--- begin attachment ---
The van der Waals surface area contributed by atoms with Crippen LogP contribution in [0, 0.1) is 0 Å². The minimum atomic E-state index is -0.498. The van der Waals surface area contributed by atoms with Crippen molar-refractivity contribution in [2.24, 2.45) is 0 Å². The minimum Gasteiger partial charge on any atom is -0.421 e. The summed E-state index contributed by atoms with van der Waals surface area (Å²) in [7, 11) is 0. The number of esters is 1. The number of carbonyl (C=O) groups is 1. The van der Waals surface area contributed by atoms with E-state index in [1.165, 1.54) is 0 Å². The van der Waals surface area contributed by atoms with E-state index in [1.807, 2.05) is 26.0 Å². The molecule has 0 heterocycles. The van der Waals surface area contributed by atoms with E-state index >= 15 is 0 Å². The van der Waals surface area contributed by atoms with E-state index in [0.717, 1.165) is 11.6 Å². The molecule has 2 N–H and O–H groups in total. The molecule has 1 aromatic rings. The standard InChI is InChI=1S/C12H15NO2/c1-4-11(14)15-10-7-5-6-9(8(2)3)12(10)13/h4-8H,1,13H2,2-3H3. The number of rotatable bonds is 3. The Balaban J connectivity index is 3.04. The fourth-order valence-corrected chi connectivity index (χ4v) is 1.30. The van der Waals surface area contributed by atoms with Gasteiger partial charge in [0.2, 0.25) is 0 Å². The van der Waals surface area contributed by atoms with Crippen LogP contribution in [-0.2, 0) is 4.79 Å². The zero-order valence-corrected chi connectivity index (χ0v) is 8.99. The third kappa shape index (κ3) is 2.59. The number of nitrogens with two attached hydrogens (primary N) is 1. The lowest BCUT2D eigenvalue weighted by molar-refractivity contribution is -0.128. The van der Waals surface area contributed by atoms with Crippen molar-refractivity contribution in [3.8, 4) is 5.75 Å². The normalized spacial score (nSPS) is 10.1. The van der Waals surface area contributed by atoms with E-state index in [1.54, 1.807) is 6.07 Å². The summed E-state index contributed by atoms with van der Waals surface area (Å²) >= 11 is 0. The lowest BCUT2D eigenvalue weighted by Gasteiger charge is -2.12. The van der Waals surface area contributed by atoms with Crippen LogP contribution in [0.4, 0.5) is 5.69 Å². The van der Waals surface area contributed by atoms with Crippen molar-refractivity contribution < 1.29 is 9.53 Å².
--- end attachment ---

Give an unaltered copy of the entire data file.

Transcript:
The van der Waals surface area contributed by atoms with Crippen LogP contribution in [0, 0.1) is 0 Å². The minimum atomic E-state index is -0.498. The van der Waals surface area contributed by atoms with Crippen molar-refractivity contribution in [2.24, 2.45) is 0 Å². The minimum Gasteiger partial charge on any atom is -0.421 e. The summed E-state index contributed by atoms with van der Waals surface area (Å²) in [7, 11) is 0. The number of esters is 1. The number of carbonyl (C=O) groups is 1. The van der Waals surface area contributed by atoms with E-state index in [1.165, 1.54) is 0 Å². The van der Waals surface area contributed by atoms with E-state index in [1.807, 2.05) is 26.0 Å². The molecule has 0 heterocycles. The van der Waals surface area contributed by atoms with E-state index >= 15 is 0 Å². The van der Waals surface area contributed by atoms with E-state index in [0.717, 1.165) is 11.6 Å². The molecule has 2 N–H and O–H groups in total. The molecule has 1 aromatic rings. The standard InChI is InChI=1S/C12H15NO2/c1-4-11(14)15-10-7-5-6-9(8(2)3)12(10)13/h4-8H,1,13H2,2-3H3. The number of rotatable bonds is 3. The Balaban J connectivity index is 3.04. The fourth-order valence-corrected chi connectivity index (χ4v) is 1.30. The van der Waals surface area contributed by atoms with Gasteiger partial charge in [0.2, 0.25) is 0 Å². The van der Waals surface area contributed by atoms with Crippen LogP contribution in [-0.2, 0) is 4.79 Å². The zero-order valence-corrected chi connectivity index (χ0v) is 8.99. The third kappa shape index (κ3) is 2.59. The number of nitrogens with two attached hydrogens (primary N) is 1. The lowest BCUT2D eigenvalue weighted by molar-refractivity contribution is -0.128. The van der Waals surface area contributed by atoms with Crippen molar-refractivity contribution in [3.8, 4) is 5.75 Å². The normalized spacial score (nSPS) is 10.1. The van der Waals surface area contributed by atoms with E-state index in [1.54, 1.807) is 6.07 Å². The summed E-state index contributed by atoms with van der Waals surface area (Å²) >= 11 is 0. The lowest BCUT2D eigenvalue weighted by Gasteiger charge is -2.12. The van der Waals surface area contributed by atoms with Crippen LogP contribution in [0.4, 0.5) is 5.69 Å². The van der Waals surface area contributed by atoms with Crippen molar-refractivity contribution < 1.29 is 9.53 Å².